There are many people who claim that public employees should not have the right to collectively bargain. There are two examples in my own list of blogs that I regularly read.This post is about why I disagree:
For starters, what is collective bargaining? Collective bargaining is where a large group of people band together to bargain (collectively) with another group of people. Examples of this include public employees banding together to form a union. This union then sends representatives to negotiate working conditions with their employer, the taxpayer. The taxpayer himself has formed a collective unit that appoints representatives to negotiate on their behalf. The representatives of the taxpayers then negotiate with the representatives of their employees, and a deal is reached.
By using their representatives to prohibit the employees from being able to negotiate, the taxpayers seek to gain an unfair advantage over the employees by making sure that they are the only ones at the table. A “take it or leave it” approach, if you will.
Aside from the moral issue, there is the constitutional one. How can you prohibit one group of citizens from exercising their First Amendment right to associate with others and petition their government for a redress of grievances while allowing others to do the same? How is the right of groups like the TEA party, NRA, AARP, or NORML to collectively lobby for government largess for their members any more valid than the right of the IAFF, FOP, or NEA to do the same for THEIR members? Does the mere act of drawing a government paycheck negate your constitutional rights? Or does it only count when it is your own ox being gored?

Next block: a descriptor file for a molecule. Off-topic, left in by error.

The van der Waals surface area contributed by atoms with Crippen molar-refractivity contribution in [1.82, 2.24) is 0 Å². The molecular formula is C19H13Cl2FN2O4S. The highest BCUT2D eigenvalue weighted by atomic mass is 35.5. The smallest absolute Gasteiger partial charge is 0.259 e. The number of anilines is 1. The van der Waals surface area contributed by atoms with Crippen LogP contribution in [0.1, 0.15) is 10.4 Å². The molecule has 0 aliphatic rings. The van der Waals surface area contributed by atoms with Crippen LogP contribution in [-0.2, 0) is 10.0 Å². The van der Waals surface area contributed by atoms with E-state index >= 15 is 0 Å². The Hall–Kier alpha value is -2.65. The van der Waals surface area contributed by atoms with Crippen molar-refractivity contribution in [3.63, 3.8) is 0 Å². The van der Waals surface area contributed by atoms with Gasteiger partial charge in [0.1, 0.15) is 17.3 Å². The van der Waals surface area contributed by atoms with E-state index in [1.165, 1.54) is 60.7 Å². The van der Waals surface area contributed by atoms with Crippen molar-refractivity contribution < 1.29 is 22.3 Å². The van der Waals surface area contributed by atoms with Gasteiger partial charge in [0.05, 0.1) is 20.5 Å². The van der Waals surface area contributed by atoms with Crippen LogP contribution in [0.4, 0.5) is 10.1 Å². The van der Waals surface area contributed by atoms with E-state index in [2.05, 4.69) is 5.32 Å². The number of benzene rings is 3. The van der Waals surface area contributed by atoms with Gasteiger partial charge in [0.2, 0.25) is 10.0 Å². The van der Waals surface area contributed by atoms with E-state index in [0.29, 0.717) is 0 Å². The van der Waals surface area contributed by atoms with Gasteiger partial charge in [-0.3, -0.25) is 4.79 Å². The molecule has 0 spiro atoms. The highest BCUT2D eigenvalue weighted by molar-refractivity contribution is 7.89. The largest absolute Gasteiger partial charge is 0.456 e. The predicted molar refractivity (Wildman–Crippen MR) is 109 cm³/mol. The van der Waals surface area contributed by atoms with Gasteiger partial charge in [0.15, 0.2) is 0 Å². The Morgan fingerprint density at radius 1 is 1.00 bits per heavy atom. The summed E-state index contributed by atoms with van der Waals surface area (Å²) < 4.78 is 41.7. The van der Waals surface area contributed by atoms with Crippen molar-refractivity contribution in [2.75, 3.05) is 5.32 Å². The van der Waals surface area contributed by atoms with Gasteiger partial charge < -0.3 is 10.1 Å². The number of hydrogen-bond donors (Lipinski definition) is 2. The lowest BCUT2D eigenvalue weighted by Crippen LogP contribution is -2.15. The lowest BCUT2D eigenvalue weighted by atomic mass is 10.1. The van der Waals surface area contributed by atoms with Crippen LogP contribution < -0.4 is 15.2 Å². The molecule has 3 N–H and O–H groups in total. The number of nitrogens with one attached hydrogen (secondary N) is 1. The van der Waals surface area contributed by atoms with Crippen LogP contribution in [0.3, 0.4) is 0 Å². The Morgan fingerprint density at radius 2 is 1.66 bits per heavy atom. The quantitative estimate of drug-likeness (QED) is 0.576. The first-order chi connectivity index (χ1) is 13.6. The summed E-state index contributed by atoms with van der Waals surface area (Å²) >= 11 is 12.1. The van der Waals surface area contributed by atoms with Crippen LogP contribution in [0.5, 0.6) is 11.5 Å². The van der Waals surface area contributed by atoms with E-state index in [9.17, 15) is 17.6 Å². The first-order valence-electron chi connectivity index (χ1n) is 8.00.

I am not arguing in this post that the pay and benefits of any given public employee are appropriate for the position, all I am saying is that denying any group the right to negotiate those benefits is the equivalent of telling them to sit down and shut up. Certainly not the behavior of a free society. “I may not agree with what you have to say, but I will defend with my life your right to say it.” is a mere platitude to both the Liberal Left and the Conservative Right. To both of those camps, your right to speak is dependent on what you have to say.
TOTWTYTR · February 20, 2011 at 9:51 am
I tend to agree with you, but this is a pretty complex issue. Collective bargaining does give everyone a more even hand, at least in theory.
The problem seems to come when public unions support one party (usually Democrat) in return for more money at negotiating time. That sort of Quid Pro Quo infuriates the people who have to pay the freight.
When the economy is as bad as it is right now, people taking sick days from work and complaining about being asked to contribute to their retirement and health plans look greedy.
The big problem in Wisconsin right now is that for the unions it's a PR disaster. The even bigger problem for all of us is that it's likely to ripple across much of the country and hurt all public employees.
Bob S. · February 21, 2011 at 4:47 pm
Sorry but I'm not saying you don't have the right to negotiate your pay and benefits; I'm saying that due to your position as government employees it may not make sense to allow collective bargaining.
Someone posted a comment about the Air Traffic Controllers going on strike — illegally and to me that is representative of the reasons why.
As an individual, you still have the right to negotiate your pay and benefits just like any other private individual.
How is the right of groups like the TEA party, NRA, AARP, or NORML to collectively lobby for government largess for their members any more valid than the right of the IAFF, FOP, or NEA to do the same for THEIR members?
Well, lets see:
1. Unions can force members to pay dues and be a part of the union even if they don't want to.
2. If people don't like the actions of the NRA, AARP, they can take their money elsewhere; in a union not so much.
3. The perception and reality of a advocacy group is completely different from the collective bargaining power of a union.